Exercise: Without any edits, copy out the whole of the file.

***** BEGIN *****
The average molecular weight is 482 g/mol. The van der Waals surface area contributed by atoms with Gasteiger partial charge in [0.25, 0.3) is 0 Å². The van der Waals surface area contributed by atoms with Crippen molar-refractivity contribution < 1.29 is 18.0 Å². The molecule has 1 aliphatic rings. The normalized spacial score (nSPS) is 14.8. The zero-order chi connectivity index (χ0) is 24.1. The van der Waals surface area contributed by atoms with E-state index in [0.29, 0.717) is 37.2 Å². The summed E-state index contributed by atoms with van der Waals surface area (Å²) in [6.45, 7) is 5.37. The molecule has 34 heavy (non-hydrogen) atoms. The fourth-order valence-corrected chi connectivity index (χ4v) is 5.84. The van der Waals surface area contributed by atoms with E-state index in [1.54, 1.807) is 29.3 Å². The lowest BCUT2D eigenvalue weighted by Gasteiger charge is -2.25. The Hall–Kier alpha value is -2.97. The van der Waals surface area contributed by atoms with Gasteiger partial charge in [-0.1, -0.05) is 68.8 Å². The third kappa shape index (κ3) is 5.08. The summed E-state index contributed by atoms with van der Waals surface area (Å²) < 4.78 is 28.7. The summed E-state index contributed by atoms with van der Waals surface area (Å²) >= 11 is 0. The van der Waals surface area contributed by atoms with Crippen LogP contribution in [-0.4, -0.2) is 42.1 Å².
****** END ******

The average molecular weight is 482 g/mol. The van der Waals surface area contributed by atoms with Gasteiger partial charge in [0.25, 0.3) is 0 Å². The van der Waals surface area contributed by atoms with Crippen molar-refractivity contribution < 1.29 is 18.0 Å². The molecule has 1 aliphatic rings. The normalized spacial score (nSPS) is 14.8. The zero-order chi connectivity index (χ0) is 24.1. The van der Waals surface area contributed by atoms with E-state index in [0.29, 0.717) is 37.2 Å². The summed E-state index contributed by atoms with van der Waals surface area (Å²) in [6.45, 7) is 5.37. The molecule has 34 heavy (non-hydrogen) atoms. The fourth-order valence-corrected chi connectivity index (χ4v) is 5.84. The van der Waals surface area contributed by atoms with E-state index in [1.54, 1.807) is 29.3 Å². The lowest BCUT2D eigenvalue weighted by Gasteiger charge is -2.25. The Hall–Kier alpha value is -2.97. The van der Waals surface area contributed by atoms with Gasteiger partial charge in [-0.1, -0.05) is 68.8 Å². The third kappa shape index (κ3) is 5.08. The summed E-state index contributed by atoms with van der Waals surface area (Å²) < 4.78 is 28.7. The summed E-state index contributed by atoms with van der Waals surface area (Å²) >= 11 is 0. The van der Waals surface area contributed by atoms with Crippen LogP contribution in [-0.4, -0.2) is 42.1 Å².